These sources showed that scientists engineered several types of genes, mostly from plants, for drought tolerance in the late 1990s and early 2000s. By the middle of that decade, researchers were using drought-specific gene switches, called promoters, to control when and how strongly the engineered genes are turned on.

Other findings:
• The annual number of USDA-regulated field trials of crops engineered for drought tolerance remained below 20 from 1998 to 2003. That number spiked to 82 in 2005, and remained between 82 and 113 for seven years, including 90 trials as of late 2011.
• Developing a new GE trait typically takes about 10 to 15 years, including several years prior to field trials. Given the surge in field trials beginning in 2005, several drought-tolerance genes should be nearing approval and commercialization, if these crops have proved effective and reliable in field trials. However, as noted, the USDA has approved only one GE drought-tolerance gene and crop variety for commercial use, and no others have been submitted for approval.
• Monsanto’s DroughtGard corn contains a gene called cspB. According to the USDA’s environmental assessment and available data, cspB corn is not expected to be of practical value in severe or extreme drought.
• Monsanto’s gene will confer only modest protection against moderate drought—about 6 percent more than non-engineered varieties used in Monsanto’s test plots five or six years ago. This outcome, based on only two years of field trials with widely varying results, may not accurately predict the level of drought tolerance once the product is grown more widely.
• By comparison, classical breeding techniques and improved farming practices have increased drought tolerance in U.S. corn by an estimated 1 percent per year over the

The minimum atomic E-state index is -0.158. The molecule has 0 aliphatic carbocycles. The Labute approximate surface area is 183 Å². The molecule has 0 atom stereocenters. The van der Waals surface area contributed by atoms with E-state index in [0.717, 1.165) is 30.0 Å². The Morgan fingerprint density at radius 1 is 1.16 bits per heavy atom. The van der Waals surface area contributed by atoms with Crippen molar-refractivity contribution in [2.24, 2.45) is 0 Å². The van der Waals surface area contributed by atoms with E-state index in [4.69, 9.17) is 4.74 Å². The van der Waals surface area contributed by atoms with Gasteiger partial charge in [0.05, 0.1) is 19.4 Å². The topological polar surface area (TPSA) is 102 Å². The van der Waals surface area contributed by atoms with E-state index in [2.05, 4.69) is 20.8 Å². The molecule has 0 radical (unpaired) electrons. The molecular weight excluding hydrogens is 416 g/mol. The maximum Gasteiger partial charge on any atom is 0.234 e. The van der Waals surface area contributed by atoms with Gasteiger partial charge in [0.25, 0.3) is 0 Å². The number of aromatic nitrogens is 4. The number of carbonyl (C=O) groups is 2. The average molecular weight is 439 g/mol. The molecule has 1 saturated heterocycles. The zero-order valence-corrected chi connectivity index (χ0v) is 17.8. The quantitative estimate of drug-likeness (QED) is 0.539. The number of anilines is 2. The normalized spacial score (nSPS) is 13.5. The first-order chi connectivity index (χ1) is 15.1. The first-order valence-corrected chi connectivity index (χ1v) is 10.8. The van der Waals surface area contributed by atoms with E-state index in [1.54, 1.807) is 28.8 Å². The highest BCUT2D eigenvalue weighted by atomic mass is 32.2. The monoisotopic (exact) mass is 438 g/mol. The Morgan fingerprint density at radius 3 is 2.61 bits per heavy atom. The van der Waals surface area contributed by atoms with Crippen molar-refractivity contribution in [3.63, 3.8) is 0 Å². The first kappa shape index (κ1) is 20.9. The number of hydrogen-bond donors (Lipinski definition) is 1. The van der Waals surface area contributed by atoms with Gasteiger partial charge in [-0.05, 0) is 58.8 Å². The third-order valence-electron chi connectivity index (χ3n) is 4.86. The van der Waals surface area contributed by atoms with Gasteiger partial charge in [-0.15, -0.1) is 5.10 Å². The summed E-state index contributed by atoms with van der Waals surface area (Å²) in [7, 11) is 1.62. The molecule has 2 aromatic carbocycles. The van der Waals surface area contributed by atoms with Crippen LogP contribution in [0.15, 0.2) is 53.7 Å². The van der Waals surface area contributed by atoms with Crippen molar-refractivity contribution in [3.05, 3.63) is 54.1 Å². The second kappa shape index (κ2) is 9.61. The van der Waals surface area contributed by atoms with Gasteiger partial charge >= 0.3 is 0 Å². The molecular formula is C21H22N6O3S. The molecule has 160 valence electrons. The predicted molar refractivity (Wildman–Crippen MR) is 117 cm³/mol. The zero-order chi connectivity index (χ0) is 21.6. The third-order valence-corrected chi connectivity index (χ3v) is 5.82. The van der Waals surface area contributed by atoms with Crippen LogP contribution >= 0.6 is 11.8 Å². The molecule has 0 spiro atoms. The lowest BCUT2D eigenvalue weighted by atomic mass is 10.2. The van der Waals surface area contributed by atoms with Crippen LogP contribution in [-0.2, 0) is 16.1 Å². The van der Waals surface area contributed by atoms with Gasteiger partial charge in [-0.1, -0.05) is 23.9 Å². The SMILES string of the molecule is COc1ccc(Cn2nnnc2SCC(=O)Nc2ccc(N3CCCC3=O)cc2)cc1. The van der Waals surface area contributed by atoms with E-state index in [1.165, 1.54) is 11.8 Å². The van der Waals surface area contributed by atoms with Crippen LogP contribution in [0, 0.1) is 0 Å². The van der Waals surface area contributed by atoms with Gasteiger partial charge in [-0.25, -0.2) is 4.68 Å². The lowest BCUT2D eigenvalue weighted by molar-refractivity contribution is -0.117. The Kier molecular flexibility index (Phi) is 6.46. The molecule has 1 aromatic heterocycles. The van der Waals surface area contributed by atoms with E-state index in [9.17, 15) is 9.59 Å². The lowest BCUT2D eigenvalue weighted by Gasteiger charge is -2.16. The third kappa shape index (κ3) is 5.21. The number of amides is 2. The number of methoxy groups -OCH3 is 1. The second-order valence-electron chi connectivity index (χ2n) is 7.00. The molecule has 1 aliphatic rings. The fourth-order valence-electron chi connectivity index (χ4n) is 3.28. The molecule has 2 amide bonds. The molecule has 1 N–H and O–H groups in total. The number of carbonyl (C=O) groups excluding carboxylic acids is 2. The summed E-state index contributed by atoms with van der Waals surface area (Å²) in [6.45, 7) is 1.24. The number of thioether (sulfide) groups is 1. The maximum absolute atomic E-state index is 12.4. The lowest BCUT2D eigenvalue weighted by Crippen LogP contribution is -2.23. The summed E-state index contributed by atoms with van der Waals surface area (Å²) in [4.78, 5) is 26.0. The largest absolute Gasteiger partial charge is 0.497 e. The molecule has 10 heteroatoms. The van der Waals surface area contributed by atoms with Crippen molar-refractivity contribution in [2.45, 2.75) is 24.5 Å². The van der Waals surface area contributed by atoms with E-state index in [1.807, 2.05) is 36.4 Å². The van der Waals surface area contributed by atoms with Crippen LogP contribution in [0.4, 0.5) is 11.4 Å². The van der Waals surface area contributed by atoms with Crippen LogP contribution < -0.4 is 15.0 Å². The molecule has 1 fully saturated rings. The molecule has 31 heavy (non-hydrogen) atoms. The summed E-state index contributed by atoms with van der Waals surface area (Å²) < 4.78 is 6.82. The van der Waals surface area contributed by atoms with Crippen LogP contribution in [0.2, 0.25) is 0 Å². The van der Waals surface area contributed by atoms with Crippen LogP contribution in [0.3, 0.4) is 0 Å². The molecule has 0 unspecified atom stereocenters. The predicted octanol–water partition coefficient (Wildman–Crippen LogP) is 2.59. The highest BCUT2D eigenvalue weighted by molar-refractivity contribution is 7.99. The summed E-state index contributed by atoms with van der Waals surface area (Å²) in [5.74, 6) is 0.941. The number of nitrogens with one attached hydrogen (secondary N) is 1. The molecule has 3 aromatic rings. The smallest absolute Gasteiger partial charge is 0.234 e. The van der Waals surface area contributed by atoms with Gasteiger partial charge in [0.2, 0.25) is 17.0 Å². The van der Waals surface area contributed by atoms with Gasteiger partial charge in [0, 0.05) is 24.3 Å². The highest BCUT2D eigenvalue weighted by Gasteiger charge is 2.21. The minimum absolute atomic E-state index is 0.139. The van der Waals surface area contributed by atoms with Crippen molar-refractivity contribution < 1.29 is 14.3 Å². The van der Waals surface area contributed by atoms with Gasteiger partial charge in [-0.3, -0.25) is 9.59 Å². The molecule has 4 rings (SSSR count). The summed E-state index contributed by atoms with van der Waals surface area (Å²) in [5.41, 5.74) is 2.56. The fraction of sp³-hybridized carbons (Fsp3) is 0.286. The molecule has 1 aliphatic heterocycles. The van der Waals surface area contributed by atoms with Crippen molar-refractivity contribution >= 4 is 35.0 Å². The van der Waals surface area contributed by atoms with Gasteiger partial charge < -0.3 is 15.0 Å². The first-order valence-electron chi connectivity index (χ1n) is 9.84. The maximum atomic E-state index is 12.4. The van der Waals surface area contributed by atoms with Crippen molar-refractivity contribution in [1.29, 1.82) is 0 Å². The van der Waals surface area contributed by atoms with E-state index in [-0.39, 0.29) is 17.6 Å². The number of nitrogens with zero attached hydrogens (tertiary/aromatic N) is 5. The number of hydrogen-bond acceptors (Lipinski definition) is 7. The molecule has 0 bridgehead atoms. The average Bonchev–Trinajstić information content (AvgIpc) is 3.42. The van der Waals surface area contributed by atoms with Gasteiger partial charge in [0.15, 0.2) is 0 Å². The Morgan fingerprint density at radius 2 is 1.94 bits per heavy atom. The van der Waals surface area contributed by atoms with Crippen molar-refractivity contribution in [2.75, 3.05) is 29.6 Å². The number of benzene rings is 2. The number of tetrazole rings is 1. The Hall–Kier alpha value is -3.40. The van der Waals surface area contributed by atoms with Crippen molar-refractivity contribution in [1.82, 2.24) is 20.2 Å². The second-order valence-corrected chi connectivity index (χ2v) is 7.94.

past several decades, according to one recent study (due to the challenges of measuring drought tolerance, this value should be considered a rough estimate).
• That means traditional methods of improving drought tolerance may have been two to three times as effective as genetic engineering, considering the 10 to 15 years typically required to produce a genetically engineered crop. If traditional approaches have improved corn’s drought tolerance by just 0.3 percent to 0.4 percent per year, they have provided as much extra drought protection as Monsanto’s GE corn over the period required to develop it.
• Farmers are expected to plant cspB on only about 15 percent of corn acres in the United States. If this corn reduces the yield normally lost during drought by 6 percent on 15 percent of corn acres, it would increase corn productivity nationwide by about 1 percent. That improvement is about the same as the increase in drought tolerance in a single typical year achieved through conventional means, as determined by the study noted above, and only about half of the nearly 2 percent overall annual yield increase of corn in the United States.
• Although data are limited, Monsanto’s cspB corn does not appear to be superior to several recent classically bred varieties of drought-tolerant corn.
• Although Monsanto has said it has a goal of getting “more crop per drop,” its cspB corn does not appear to have improved water use efficiency (WUE): the ability of a crop to use less water to achieve normal yields. The company has not supplied any data measuring water use by cspB corn that would suggest that it has improved WUE. Drought-tolerant crops typically do not require less water to produce a normal amount of food or fiber.
• In all, the USDA has approved only nine field trials designed to evaluate the WUE of several different engineered crops since 1990. This strongly suggests that improved WUE—independent of drought tolerance—is not a serious goal of the biotech industry.
• Several food and feed crops, such as sorghum or pearl millet, are naturally more drought tolerant than corn. These crops are often less productive than crops more familiar in the United States—probably partly because they have received more limited attention from crop breeders. Many have untapped potential for improved yields and other desirable traits, suggesting opportunities to use them more widely in dry regions around the world.

The challenges of enabling crops to withstand drought
In contrast to other GE crops now on the market, such as insect-resistant and herbicide-tolerant crops, drought tolerance requires the interaction of many genes. And genetic engineering can manipulate only a few genes at a time.
Some individual genes can affect genetically complex traits such as drought tolerance. However, even if genetic engineering can improve the drought tolerance of crops somewhat, it may not be enoughsubstantially reduce crop losses in the real world, where drought can vary in severity and duration. Any given engineered gene is likely to address only some types of drought, and then only to a limited extent.